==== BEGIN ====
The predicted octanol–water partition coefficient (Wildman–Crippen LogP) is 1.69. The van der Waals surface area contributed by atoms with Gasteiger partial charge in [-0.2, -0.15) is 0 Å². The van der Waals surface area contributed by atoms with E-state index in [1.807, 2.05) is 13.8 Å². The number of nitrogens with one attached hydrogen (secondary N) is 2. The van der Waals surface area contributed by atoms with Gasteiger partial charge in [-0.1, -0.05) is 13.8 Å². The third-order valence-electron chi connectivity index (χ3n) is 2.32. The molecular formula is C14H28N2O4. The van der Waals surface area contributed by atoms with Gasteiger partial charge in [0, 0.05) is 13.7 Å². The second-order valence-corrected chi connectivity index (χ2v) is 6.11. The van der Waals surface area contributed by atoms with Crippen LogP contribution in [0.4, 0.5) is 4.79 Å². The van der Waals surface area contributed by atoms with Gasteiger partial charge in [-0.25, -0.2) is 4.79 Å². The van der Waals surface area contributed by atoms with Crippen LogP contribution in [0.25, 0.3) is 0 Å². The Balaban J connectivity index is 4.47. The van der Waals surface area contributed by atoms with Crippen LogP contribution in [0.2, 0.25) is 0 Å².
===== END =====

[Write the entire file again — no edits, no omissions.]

The predicted octanol–water partition coefficient (Wildman–Crippen LogP) is 1.69. The van der Waals surface area contributed by atoms with Gasteiger partial charge in [-0.2, -0.15) is 0 Å². The van der Waals surface area contributed by atoms with E-state index in [1.807, 2.05) is 13.8 Å². The number of nitrogens with one attached hydrogen (secondary N) is 2. The van der Waals surface area contributed by atoms with Gasteiger partial charge in [-0.1, -0.05) is 13.8 Å². The third-order valence-electron chi connectivity index (χ3n) is 2.32. The molecular formula is C14H28N2O4. The van der Waals surface area contributed by atoms with Gasteiger partial charge in [0, 0.05) is 13.7 Å². The second-order valence-corrected chi connectivity index (χ2v) is 6.11. The van der Waals surface area contributed by atoms with Crippen LogP contribution in [0.4, 0.5) is 4.79 Å². The van der Waals surface area contributed by atoms with Gasteiger partial charge in [-0.25, -0.2) is 4.79 Å². The van der Waals surface area contributed by atoms with Crippen LogP contribution in [0.25, 0.3) is 0 Å². The Balaban J connectivity index is 4.47. The van der Waals surface area contributed by atoms with Crippen LogP contribution in [0.2, 0.25) is 0 Å².